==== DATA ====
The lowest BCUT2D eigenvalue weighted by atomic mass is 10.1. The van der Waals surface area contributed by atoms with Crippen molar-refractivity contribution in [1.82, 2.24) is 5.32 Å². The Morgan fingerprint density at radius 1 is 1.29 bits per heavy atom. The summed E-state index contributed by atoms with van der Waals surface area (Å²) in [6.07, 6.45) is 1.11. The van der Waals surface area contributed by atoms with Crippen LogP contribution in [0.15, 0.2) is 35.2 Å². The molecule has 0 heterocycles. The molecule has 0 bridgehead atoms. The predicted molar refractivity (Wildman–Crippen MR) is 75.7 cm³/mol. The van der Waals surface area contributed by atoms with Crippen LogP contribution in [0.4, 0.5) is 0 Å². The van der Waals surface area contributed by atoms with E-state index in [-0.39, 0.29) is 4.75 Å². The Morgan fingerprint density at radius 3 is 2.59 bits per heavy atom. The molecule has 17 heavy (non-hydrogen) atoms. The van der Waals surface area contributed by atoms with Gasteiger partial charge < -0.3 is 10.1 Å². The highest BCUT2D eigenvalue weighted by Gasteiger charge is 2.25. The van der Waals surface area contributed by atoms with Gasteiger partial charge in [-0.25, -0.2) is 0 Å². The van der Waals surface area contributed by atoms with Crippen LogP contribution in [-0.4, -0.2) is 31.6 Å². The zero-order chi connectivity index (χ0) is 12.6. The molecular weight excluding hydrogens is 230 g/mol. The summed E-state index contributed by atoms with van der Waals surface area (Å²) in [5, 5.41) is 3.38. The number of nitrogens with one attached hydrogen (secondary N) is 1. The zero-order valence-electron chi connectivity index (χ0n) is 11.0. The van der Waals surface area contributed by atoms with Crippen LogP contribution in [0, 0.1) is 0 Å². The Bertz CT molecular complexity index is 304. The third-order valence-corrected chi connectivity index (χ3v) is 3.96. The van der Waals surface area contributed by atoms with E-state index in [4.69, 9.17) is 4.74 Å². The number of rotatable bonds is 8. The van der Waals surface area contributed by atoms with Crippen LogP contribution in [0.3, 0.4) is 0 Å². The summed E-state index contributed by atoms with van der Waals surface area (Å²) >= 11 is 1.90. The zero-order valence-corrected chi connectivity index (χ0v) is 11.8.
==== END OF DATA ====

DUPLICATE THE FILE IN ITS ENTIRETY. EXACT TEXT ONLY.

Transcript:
The lowest BCUT2D eigenvalue weighted by atomic mass is 10.1. The van der Waals surface area contributed by atoms with Crippen molar-refractivity contribution in [1.82, 2.24) is 5.32 Å². The Morgan fingerprint density at radius 1 is 1.29 bits per heavy atom. The summed E-state index contributed by atoms with van der Waals surface area (Å²) in [6.07, 6.45) is 1.11. The van der Waals surface area contributed by atoms with Crippen LogP contribution in [0.15, 0.2) is 35.2 Å². The molecule has 0 heterocycles. The molecule has 0 bridgehead atoms. The predicted molar refractivity (Wildman–Crippen MR) is 75.7 cm³/mol. The van der Waals surface area contributed by atoms with Crippen LogP contribution in [0.4, 0.5) is 0 Å². The van der Waals surface area contributed by atoms with E-state index in [-0.39, 0.29) is 4.75 Å². The Morgan fingerprint density at radius 3 is 2.59 bits per heavy atom. The molecule has 17 heavy (non-hydrogen) atoms. The van der Waals surface area contributed by atoms with Gasteiger partial charge < -0.3 is 10.1 Å². The highest BCUT2D eigenvalue weighted by Gasteiger charge is 2.25. The van der Waals surface area contributed by atoms with Gasteiger partial charge in [-0.25, -0.2) is 0 Å². The van der Waals surface area contributed by atoms with Crippen LogP contribution in [-0.4, -0.2) is 31.6 Å². The zero-order chi connectivity index (χ0) is 12.6. The molecular weight excluding hydrogens is 230 g/mol. The summed E-state index contributed by atoms with van der Waals surface area (Å²) in [5, 5.41) is 3.38. The number of nitrogens with one attached hydrogen (secondary N) is 1. The zero-order valence-electron chi connectivity index (χ0n) is 11.0. The van der Waals surface area contributed by atoms with Crippen LogP contribution in [0, 0.1) is 0 Å². The Bertz CT molecular complexity index is 304. The third-order valence-corrected chi connectivity index (χ3v) is 3.96. The van der Waals surface area contributed by atoms with E-state index in [4.69, 9.17) is 4.74 Å². The number of rotatable bonds is 8. The van der Waals surface area contributed by atoms with Crippen LogP contribution in [0.3, 0.4) is 0 Å². The summed E-state index contributed by atoms with van der Waals surface area (Å²) >= 11 is 1.90. The zero-order valence-corrected chi connectivity index (χ0v) is 11.8.